Can you keep a secret? With its new film, Warner Bros. sure can.

By Noah RobischonSteve Daly and Josh Young
June 22, 2001 at 04:00 AM EDT
  • Movie

Somewhere, Stanley Kubrick is smiling. The notoriously secretive director (who, before his 1999 death, made Steven Spielberg install a fax machine in his bedroom so the two could collaborate on ”A.I. Artificial Intelligence”) must be thrilled that his pet project of more than two decades has turned into this summer’s biggest guessing game. Even the title of the film, in which Spielberg directs Jude Law and Haley Joel Osment, is causing some befuddlement. Weeks before the June 29 opening, Today’s ordinarily well prepared Matt Lauer accidentally referred to the movie as ”A.1.”

No, the film isn’t about steak sauce. Beyond that, though, little is known. Publicity materials are purposefully vague, saying ”A.I.” ”focuses on the relationships and challenges involved when a robotic boy, the first programmed to love, coexists as a member of a family.” Some things we’re sure of: The plot is loosely based on ”Supertoys Last All Summer Long,” a 1969 Brian Aldiss short story, and Spielberg wrote the shooting script (his first solo credit since ”Close Encounters of the Third Kind”) based on Kubrick’s script, notes, and drawings.

And we know that the marketing is, well, different. Instead of the usual summer-movie tack of plot leaks, trailers that reveal endings, and general overhyping, Warner Bros. (a division of ENTERTAINMENT WEEKLY parent AOL Time Warner) has opted for a campaign that heightens the film’s Kubrickian mystique — with a dash of ”Blair Witch” cybercool tossed in as well. The highlights:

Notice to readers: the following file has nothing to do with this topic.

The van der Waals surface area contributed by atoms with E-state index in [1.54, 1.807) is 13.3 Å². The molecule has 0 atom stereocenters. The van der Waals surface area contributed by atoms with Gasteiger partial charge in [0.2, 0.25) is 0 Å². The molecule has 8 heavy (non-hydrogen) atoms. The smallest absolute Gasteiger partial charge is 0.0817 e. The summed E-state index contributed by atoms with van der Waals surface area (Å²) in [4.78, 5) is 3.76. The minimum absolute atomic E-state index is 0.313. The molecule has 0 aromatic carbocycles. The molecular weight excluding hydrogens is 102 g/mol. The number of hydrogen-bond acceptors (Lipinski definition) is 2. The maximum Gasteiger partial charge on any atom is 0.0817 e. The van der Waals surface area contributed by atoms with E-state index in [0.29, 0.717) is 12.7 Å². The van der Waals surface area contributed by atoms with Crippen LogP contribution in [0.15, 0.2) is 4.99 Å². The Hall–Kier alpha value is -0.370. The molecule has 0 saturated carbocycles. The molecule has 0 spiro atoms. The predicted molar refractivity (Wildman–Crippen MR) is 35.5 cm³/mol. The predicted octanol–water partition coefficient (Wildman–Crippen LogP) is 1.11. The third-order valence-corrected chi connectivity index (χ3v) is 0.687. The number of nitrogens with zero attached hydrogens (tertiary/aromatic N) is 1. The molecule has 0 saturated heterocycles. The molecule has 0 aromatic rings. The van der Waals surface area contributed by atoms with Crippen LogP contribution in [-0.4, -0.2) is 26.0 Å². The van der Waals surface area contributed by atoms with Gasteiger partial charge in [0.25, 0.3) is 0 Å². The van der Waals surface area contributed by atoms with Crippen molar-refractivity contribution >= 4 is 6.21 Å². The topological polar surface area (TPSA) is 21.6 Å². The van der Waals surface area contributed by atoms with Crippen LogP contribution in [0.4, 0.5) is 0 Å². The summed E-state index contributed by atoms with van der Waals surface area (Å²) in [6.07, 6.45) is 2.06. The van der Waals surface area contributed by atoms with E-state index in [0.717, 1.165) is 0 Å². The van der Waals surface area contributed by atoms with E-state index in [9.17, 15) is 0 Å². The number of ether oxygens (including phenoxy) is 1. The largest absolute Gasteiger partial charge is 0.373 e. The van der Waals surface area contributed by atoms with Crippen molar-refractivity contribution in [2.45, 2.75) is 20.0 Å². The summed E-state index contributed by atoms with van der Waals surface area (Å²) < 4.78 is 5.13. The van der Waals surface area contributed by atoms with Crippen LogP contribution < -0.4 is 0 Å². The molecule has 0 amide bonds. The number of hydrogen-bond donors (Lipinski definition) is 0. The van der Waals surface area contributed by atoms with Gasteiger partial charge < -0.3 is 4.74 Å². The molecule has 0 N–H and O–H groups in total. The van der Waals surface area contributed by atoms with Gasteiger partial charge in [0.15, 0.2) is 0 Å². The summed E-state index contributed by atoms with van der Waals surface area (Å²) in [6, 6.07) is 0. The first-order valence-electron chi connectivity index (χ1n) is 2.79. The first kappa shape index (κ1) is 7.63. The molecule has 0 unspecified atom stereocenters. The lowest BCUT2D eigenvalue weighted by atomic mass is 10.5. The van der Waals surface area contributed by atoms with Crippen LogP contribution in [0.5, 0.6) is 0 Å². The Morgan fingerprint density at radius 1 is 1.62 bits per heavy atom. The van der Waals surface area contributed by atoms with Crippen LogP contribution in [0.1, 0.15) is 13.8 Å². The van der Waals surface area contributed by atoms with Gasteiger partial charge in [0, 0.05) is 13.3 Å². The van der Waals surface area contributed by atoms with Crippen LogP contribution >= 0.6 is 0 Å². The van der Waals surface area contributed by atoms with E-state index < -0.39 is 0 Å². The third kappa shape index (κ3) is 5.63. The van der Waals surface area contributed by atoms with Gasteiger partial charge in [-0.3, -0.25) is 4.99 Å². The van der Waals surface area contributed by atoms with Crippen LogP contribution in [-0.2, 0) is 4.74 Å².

— An elaborate Web game, designed and implemented with the help of unnamed Microsoft employees, that includes 30-plus sites and centers on the mysterious death of research scientist Evan Chan.

— A fictional consultant named Jeanine Salla, a star of the Web game (, who is listed in the film’s credits as ”Sentient Machine Therapist” and boasts a real Manhattan phone number — complete with voice-mail. (Though one Warner exec says neither Salla nor Chan figure into the film’s plot.)

— The possible seeding of movie sites with false or misleading information, such as a recent scene-by-scene post on that was later tagged a hoax. ”It was created by the studio but not directly,” says site guru Harry Knowles. ”It was spawned by the fervor the online game has created.”

— Enlisting real artificial-intelligence researchers, like Cynthia Breazeal, a postdoctoral associate at the Massachusetts Institute of Technology AI Lab, as marketing consultants. ”I’m helping [Spielberg] establish a connection between themes in the movie and what we are working on,” explains Breazeal.

As a result of this reality-bending strategy, the film’s promotion has played out like the ultimate mind game. Take an April 30 event at MIT, staged by Breazeal and Warner as equal parts academic wonk session (on the state of AI research) and Hollywood hucksterism (including a five-minute ”A.I.” preview). During a Q&A featuring real AI researchers as well as Haley Joel Osment, one apparent student — who had just removed a Warner Bros. sticker he had been wearing outside the auditorium — asked Osment if he had worked with Jeanine Salla, never mentioning that she’s not real. ”She was mainly involved in postproduction, so I never really met her,” Osment coyly replied.

  • Movie
  • PG
  • 145 minutes
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